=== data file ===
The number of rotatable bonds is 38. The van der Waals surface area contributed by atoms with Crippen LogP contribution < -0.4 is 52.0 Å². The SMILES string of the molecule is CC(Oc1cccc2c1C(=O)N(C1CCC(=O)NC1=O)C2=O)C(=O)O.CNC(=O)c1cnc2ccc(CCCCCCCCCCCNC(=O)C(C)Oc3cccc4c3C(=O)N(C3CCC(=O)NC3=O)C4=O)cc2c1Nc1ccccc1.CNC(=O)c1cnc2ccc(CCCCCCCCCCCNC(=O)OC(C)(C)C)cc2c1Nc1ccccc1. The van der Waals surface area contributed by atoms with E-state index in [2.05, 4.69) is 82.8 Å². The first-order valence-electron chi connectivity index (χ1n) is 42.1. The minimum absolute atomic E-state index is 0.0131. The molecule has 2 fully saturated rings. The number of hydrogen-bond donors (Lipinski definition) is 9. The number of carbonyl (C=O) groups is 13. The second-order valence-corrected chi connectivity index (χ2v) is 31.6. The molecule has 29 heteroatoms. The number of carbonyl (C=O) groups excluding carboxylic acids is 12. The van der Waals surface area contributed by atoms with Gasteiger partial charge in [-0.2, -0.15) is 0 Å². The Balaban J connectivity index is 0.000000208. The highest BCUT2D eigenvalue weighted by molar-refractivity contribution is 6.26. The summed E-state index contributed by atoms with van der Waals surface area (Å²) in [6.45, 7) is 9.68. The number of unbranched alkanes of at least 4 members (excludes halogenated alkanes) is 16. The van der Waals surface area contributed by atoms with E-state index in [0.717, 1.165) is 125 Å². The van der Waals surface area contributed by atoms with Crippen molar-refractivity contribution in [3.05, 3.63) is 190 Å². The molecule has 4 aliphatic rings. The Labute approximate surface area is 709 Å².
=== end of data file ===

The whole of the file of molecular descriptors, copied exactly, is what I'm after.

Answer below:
The number of rotatable bonds is 38. The van der Waals surface area contributed by atoms with Crippen LogP contribution < -0.4 is 52.0 Å². The SMILES string of the molecule is CC(Oc1cccc2c1C(=O)N(C1CCC(=O)NC1=O)C2=O)C(=O)O.CNC(=O)c1cnc2ccc(CCCCCCCCCCCNC(=O)C(C)Oc3cccc4c3C(=O)N(C3CCC(=O)NC3=O)C4=O)cc2c1Nc1ccccc1.CNC(=O)c1cnc2ccc(CCCCCCCCCCCNC(=O)OC(C)(C)C)cc2c1Nc1ccccc1. The van der Waals surface area contributed by atoms with E-state index in [2.05, 4.69) is 82.8 Å². The first-order valence-electron chi connectivity index (χ1n) is 42.1. The minimum absolute atomic E-state index is 0.0131. The molecule has 2 fully saturated rings. The number of hydrogen-bond donors (Lipinski definition) is 9. The number of carbonyl (C=O) groups is 13. The second-order valence-corrected chi connectivity index (χ2v) is 31.6. The molecule has 29 heteroatoms. The number of carbonyl (C=O) groups excluding carboxylic acids is 12. The van der Waals surface area contributed by atoms with Gasteiger partial charge in [-0.2, -0.15) is 0 Å². The Balaban J connectivity index is 0.000000208. The highest BCUT2D eigenvalue weighted by molar-refractivity contribution is 6.26. The summed E-state index contributed by atoms with van der Waals surface area (Å²) in [6.45, 7) is 9.68. The number of unbranched alkanes of at least 4 members (excludes halogenated alkanes) is 16. The van der Waals surface area contributed by atoms with E-state index in [0.717, 1.165) is 125 Å². The van der Waals surface area contributed by atoms with Crippen molar-refractivity contribution in [3.05, 3.63) is 190 Å². The molecule has 4 aliphatic rings. The Labute approximate surface area is 709 Å².